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Rumor: Are Bryan Singer And Leonardo DiCaprio Teaming For Big-Screen 'Six Billion Dollar Man'?

Photo of Oliver Lyttelton By Oliver Lyttelton | www.oliverlyttelton.com November 17, 2011 at 9:22AM

It's hard not to lament the career that Bryan Singer might have had. When he broke out with the arrival of "The Usual Suspects," one of the most textured and well-achieved of the post-"Pulp Fiction" wave of crime flicks, it seemed like the annoucement of a major talent, and the underrated "Apt Pupil" only seemed to re-emphasize that. But ever since, the filmmaker has strayed further and further into the blockbuster world, and it has become clear that his ambitions lie more in becoming the next Richard Donner than a great auteur. The last fifteen years have seen two "X-Men" movies -- the second admittedly being by some distance the best in the franchise -- one "Superman" film and one big-budget Tom Cruise war film. 
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Bryan Singer Di Caprio Six Million Dollar Man

It's hard not to lament the career that Bryan Singer might have had. When he broke out with the arrival of "The Usual Suspects," one of the most textured and well-achieved of the post-"Pulp Fiction" wave of crime flicks, it seemed like the annoucement of a major talent, and the underrated "Apt Pupil" only seemed to re-emphasize that. But ever since, the filmmaker has strayed further and further into the blockbuster world, and it has become clear that his ambitions lie more in becoming the next Richard Donner than a great auteur. The last fifteen years have seen two "X-Men" movies -- the second admittedly being by some distance the best in the franchise -- one "Superman" film and one big-budget Tom Cruise war film. 

None has been dreadful, but none particularly inspired either, and we're not sure that next year's fairy tale adventure "Jack the Giant Killler" is likely to turn things around. With that film heading towards the finish line, the director is starting to look towards his next project, and it seems he's been watching a lot of 1970s science-fiction TV recently. His long-mooted film version of "Battlestar Galactica" is finally moving forward, recently recruiting "Anonymous" writer The Earl of Oxford John Orloff to write the script, and according to Latino Review, Singer may have his eyes on another seminal work from the same era.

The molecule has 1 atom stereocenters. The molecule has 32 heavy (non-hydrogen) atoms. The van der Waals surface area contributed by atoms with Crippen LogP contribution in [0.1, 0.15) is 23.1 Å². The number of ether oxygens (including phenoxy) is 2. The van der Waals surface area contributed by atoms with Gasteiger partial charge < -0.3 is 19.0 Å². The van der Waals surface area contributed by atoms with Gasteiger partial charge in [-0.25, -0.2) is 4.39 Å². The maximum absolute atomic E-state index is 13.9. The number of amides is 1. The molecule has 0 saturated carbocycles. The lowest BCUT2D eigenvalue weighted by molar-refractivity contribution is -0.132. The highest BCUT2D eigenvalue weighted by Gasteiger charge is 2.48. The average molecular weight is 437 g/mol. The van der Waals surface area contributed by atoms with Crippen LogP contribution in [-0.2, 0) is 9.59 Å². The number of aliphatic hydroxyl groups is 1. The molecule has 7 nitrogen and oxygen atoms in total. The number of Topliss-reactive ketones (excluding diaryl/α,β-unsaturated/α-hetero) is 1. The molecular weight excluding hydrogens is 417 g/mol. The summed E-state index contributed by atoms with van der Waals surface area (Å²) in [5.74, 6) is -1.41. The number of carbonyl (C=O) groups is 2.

The site reports that Universal and The Weinstein Brothers are teaming up to adapt "The Six Million Dollar Man," the TV series that followed Steve Austin (Lee Majors) as a test pilot who suffers a horrific accident, only to be rebuilt (we have the technology!) into a part-man, part-machine, government secret agent. The new version, again based on the Martin Caidin novel "Cyborg," will be entitled "The Six Billion Dollar Man," and Singer is apparently attached to direct. Latino Review also says that the writers of "Jack the Giant Killer" are likely to pen a new screenplay, but with four separate writers listed on that film, it's not clear who among Christopher McQuarrie, Darren Lemke, Dan Studney and Mark Bomback they mean.

Furthermore, the film may have already found its lead. The site also reports that Leonardo DiCaprio is being courted by both Singer and Harvey Weinstein to take up the lead role of Steve Austin. The actor doesn't have anything solid lined up after "Django Unchained," but it would be an out-of-character move for him to take the film. Since blowing up with "Titanic," he's favored working on serious projects with auteur types like Martin Scorsese, Baz Luhrmann, Quentin Tarantino and Christopher Nolan, and we're not sure if Singer qualifies in that category anymore, even without a silly franchise property as the potential project. But maybe Singer has a take that will intrigue the star.

It's worth noting firstly, that this is all still in the rumor stage at this point, although Latino Review do have a pretty good track record in this department. But secondly, there's a long history of trying to make a "Six Million Dollar Man" movie. The Weinsteins have held the rights for eleven years, and a number of names, normally comedically-inclined, have come and gone on the project, including The Farrelly Brothers, Kevin Smith (who released a comic book, "The Bionic Man," based on his unmade script this year), and Todd Phillips, who came close to making a version with Jim Carrey in the lead. This sounds like a more serious take on the material, although an unofficial parody, "The $40,000 Man," from "Horrible Bosses" writers John Francis Daley and Jonathan Goldstein, is still in development over at New Line. Whether Singer has any more luck than his predecessors remains to be seen...

This article is related to: Bryan Singer, Leonardo DiCaprio, The Weinstein Company, Universal


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